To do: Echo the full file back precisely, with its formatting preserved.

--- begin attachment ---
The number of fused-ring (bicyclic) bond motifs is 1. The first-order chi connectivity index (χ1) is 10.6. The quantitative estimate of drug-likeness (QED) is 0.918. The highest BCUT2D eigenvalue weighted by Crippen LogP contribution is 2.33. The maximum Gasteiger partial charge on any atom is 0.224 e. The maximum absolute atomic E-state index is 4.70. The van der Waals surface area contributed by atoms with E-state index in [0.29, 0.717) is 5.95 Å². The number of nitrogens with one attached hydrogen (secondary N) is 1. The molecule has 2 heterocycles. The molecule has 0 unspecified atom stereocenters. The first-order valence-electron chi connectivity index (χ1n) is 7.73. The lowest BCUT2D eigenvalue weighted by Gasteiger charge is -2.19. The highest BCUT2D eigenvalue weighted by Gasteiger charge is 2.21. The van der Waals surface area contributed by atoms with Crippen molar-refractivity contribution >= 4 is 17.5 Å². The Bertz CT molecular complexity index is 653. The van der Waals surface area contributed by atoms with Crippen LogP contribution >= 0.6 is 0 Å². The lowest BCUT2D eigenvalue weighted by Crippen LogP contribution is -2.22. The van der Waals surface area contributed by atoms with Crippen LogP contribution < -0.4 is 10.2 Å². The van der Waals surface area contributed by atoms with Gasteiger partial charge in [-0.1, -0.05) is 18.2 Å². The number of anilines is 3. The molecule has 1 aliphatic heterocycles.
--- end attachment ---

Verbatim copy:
The number of fused-ring (bicyclic) bond motifs is 1. The first-order chi connectivity index (χ1) is 10.6. The quantitative estimate of drug-likeness (QED) is 0.918. The highest BCUT2D eigenvalue weighted by Crippen LogP contribution is 2.33. The maximum Gasteiger partial charge on any atom is 0.224 e. The maximum absolute atomic E-state index is 4.70. The van der Waals surface area contributed by atoms with E-state index in [0.29, 0.717) is 5.95 Å². The number of nitrogens with one attached hydrogen (secondary N) is 1. The molecule has 2 heterocycles. The molecule has 0 unspecified atom stereocenters. The first-order valence-electron chi connectivity index (χ1n) is 7.73. The lowest BCUT2D eigenvalue weighted by Gasteiger charge is -2.19. The highest BCUT2D eigenvalue weighted by Gasteiger charge is 2.21. The van der Waals surface area contributed by atoms with Crippen molar-refractivity contribution >= 4 is 17.5 Å². The Bertz CT molecular complexity index is 653. The van der Waals surface area contributed by atoms with Crippen LogP contribution >= 0.6 is 0 Å². The lowest BCUT2D eigenvalue weighted by Crippen LogP contribution is -2.22. The van der Waals surface area contributed by atoms with Crippen LogP contribution < -0.4 is 10.2 Å². The van der Waals surface area contributed by atoms with Gasteiger partial charge in [-0.1, -0.05) is 18.2 Å². The number of anilines is 3. The molecule has 1 aliphatic heterocycles.